People who say the wrong things – accidentally or even with good intentions – can make it that much harder for recovering addicts to stay on a path of sobriety.
(PRWEB) October 23, 2014
In a new blog post, Best Drug Rehabilitation, which offers treatment programs and believes that having family close by during a stay in rehab can make a big difference in whether or not the process is successful, is listing the top 6 things never to say to a recovering addict.
“We’ve all put our foot in our mouth – or maybe both feet – and said something that we deeply regretted,” commented Best Drug Rehabilitation’s CEO Per Wickstrom. “However, most of the time, our regret is self-directed. That is, we may have said the wrong thing to our boss or a spouse, and we brace ourselves for the consequences. However, with addicts, the situation is very different. People who say the wrong things – accidentally or even with good intentions – can make it that much harder for recovering addicts to stay on a path of sobriety."
According to Best Drug Rehabilitation, the 6 things never to say to a recovering addict are:
1. “You must be getting so tired of going to meetings.” While there may be some truth in this -- meetings can indeed get tiring at times – recovering addicts need all of the support they can get to stay focused and committed. It’s more than their enrollment in a program that’s at stake; it could be their life.
2. “You’re getting better, so quit therapy.” Getting better is not a sign that it’s time to stop therapy; on the contrary, it’s an indication that therapy is working. Recovering addicts need to see their positive growth and development as reasons to stay with their respective therapy program.
3. “Let’s just meet for one drink.” Non-addicts (and addicts who are in denial and haven’t yet sought treatment) can fail to realize that there’s no such thing as “one drink.” There is drinking, and there is not drinking. Telling a recovering addict to have one drink is in no way helping them; in fact, it’s opening the door to what could be a relapse.
4. “You shouldn’t crave drugs since you’ve been clean for so long.” Telling an addict what they “shouldn’t crave” isn’t merely extremely ignorant; it’s also quite offensive. It implies that recovering addicts are somehow weak or defective if they still have cravings. This is patently untrue, and it simply means that addicts need to seek proper care and support to manage and overcome their cravings.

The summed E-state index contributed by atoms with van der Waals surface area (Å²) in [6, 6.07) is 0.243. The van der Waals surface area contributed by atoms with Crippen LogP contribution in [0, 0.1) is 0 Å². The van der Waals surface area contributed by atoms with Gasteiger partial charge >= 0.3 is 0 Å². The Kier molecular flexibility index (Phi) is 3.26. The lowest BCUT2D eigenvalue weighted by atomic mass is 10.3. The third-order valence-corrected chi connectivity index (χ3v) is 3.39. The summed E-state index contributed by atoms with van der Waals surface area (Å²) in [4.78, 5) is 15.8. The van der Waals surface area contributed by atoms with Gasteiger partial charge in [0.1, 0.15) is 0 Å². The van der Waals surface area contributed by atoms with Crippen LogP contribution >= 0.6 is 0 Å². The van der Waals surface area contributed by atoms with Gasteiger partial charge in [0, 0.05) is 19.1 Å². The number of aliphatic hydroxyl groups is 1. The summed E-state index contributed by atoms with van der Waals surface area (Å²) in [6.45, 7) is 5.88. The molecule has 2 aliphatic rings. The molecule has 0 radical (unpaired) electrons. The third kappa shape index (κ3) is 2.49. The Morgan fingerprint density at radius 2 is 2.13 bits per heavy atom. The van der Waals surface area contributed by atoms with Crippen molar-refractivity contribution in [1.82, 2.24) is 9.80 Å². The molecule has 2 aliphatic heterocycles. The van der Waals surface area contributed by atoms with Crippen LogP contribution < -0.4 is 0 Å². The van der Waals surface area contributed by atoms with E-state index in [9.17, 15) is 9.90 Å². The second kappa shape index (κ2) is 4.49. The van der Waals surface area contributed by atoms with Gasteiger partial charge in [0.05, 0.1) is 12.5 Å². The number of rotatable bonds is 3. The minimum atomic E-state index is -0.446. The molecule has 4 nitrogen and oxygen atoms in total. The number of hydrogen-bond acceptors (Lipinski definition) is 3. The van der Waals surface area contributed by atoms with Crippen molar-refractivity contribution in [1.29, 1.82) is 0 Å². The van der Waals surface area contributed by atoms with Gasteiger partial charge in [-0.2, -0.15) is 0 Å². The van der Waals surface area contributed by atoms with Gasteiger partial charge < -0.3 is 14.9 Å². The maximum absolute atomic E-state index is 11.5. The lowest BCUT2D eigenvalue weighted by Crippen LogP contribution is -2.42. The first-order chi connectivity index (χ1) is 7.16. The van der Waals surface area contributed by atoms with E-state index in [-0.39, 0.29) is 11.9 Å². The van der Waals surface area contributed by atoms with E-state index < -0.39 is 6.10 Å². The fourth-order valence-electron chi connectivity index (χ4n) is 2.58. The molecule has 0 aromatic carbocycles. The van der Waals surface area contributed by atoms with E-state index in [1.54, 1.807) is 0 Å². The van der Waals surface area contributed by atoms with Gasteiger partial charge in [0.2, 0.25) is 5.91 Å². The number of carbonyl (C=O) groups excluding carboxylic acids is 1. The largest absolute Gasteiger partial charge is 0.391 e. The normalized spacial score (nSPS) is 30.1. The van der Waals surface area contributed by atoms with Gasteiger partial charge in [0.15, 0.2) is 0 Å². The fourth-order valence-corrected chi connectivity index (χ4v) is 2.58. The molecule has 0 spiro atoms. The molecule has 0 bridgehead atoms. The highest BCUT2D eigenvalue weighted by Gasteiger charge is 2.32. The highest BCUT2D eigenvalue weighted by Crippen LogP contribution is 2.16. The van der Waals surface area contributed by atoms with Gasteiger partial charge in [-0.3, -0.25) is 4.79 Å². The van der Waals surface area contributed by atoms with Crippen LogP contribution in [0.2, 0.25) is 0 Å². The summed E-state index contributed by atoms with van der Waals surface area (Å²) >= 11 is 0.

5. “You’ll be an addict forever.” Again, this is totally untrue. recovering addicts cease being addicts when, with proper care and support, they liberate themselves from drugs and alcohol.
6. “You should really talk to your old friends.” This one is tricky, since it could be beneficial for a recovering addict to reconnect with old friends. However, such advice should only be given if it will in no way expose an addict to situations or pressures that could trigger a relapse.
The full text of Best Drug Rehabilitation’s latest blog post entitled “6 Things You Shouldn’t Say to a Recovering Addict” is available at http://www.bestdrugrehabilitation.com/blog/sobriety/6-things-you-shouldnt-say-to-a-recovering-addict/
For additional information or media inquiries, contact Amber Howe, Executive Director BDR, at (231) 887-4590 or ahowe(at)rehabadmin(dot)com.
About Best Drug Rehabilitation
Best Drug Rehabilitation offers treatment programs, and believes that having family close by during a stay in rehab can make a big difference in whether or not the process is successful. Led by CEO Per Wickstrom, Best Drug Rehabilitation also understands that recovering from an addiction is an intense emotional and physical challenge, and as such provides clients with a comfortable and private space that is safe and free of anxiety. Ultimately, Best Drug Rehabilitation offers recovery geared to the personalized needs of each client, which is an option that makes the chance for long-term success much more likely.
Learn more at http://www.bestdrugrehabilitation.com/